Charles Butler

1600 – 1647: Charles Butler pastor Wootton St Lawrence
1623: publication of “The Feminine Monarchie” which included Melissomelos Bee Madrigal
2023: 400th Anniversary Celebrations of Revd Charles Butler The Father of English Beekeepers

Charles Butler story and legacy

Hospital of St. John
Hospital of St. John

Charles Butler was a scholarly country parson, who had a deep curiosity about the natural world and recorded his discoveries methodically. What makes Charles Butler stand out is he used patient observation to record the highly practical craft of beekeeping and musical composition. It is not hard to see how in the hierarchy of the hive, the geometry of the honeycomb, bees and music can reveal a divine order of nature.

In 1560 Charles Butler was born in Wycombe, and although there are no records to prove it, probably attended the Royal Grammar School, housed then in the Hospital of St. John, the ruins of which can be seen in London Road.

In 1579 he became a student at Magdalen Hall, Oxford where he took a degree in arts in 1587. After this he was a bible clerk at Magdalen College. In 1593 he was appointed rector of Nately Scures, Hampshire, and in 1595 became Master of the Holy Ghost School in Basingstoke, with a stipend of £12 a year. In 1600 he resigned his rectory and schoolmastership to become vicar of Wootton St Lawrence, Hampshire.

In 1609 Butler published the first ever comprehensive book on beekeeping “The Feminine Monarchie”. The title itself is interesting, as the conventional view held for many centuries, was that the honey bee colony was headed by a king bee, not a queen.

In 1623 Charles Butler published his famous revised edition of “The Feminine Monarchie”, which was the first comprehensive beekeeping manual, that recognised and confirmed the Queen Bee, and not the “Drone King” was the head of the honey bee colony. It included his Melissomelos Bee Madrigal based on the sounds of honey bees inside and outside the hives.

Church of St Swithun, Nately Scures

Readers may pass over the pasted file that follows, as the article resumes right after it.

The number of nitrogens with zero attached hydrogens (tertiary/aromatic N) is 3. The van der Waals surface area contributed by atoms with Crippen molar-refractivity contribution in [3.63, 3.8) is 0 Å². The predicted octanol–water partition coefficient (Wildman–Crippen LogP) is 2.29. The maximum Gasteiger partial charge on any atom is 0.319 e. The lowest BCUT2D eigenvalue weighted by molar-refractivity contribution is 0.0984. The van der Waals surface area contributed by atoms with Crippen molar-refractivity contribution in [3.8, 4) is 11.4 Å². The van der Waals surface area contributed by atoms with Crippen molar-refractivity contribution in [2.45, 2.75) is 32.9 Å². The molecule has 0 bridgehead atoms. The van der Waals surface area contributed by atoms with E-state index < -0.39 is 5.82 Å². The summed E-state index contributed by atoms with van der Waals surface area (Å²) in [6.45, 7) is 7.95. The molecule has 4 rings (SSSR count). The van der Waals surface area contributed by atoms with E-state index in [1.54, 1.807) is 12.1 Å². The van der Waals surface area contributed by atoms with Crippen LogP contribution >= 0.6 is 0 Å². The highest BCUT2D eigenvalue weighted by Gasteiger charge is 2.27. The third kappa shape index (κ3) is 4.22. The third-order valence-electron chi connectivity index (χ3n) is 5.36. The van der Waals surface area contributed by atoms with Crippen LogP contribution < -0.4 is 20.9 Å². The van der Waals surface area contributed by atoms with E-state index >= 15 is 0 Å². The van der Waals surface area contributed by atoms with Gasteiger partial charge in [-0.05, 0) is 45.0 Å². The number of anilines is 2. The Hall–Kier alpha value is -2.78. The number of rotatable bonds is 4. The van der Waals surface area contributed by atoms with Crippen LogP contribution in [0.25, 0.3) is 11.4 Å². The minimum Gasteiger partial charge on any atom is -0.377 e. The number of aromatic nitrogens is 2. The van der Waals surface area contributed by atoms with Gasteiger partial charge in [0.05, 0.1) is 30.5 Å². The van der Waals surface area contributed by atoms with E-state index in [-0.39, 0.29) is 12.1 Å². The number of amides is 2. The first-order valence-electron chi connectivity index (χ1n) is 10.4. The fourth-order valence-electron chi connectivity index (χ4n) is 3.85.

Church of St Swithun, Nately Scures

The book has been used by beekeepers for generations.

In 1634 Butler published another revised edition, and it was translated into Latin 1678 after his death. It is due to the significance of this book that Butler is known as known as “the Father of English Beekeeping”. Butler was also an accomplished musicologist.

In 1636 he published “The Principles of Music”, dedicated to King Charles I. It was highly regarded by the music historian, Dr. Charles Burney. In 1647 Butler died and was buried in an unmarked grave in Wootton St Lawrence. He had three sons and two daughters, one of whom died aged nine months, but the other daughter, Elizabeth married the Reverend Richard White, with a dowry of £400, the profits from honey and wax from Butler’s bees.

Wootton St Lawrence church
Charles Butler “The Father of English Beekeepers”

In 1954 a stained glass window to commemorate Charles Butler was installed in the north aisle of Wootton St Lawrence church. At the dedication service a choir from Worcester and Somerville Colleges performed Butler’s own composition Melissomelos Bee Madrigal. in the left pane of the window a figure of Butler in priestly robes is shown under the latin inscription “Solertia et labore” (wit and industry), a term he used to describe the bees, and which aptly sums up his own life.

In 2017 Revd John Owen, another Hampshire clergyman, transcribed the 1623 “The Feminine Monarchie” into modern-day English, making it much more readable to today’s beekeepers – the first new edition for over 300 years!

His legacy is still revered today worldwide and his teachings remain an integral part of modern beekeeping.

“ To a bee, a flower is a fountain of life …..To a flower, a bee is a messenger of love ”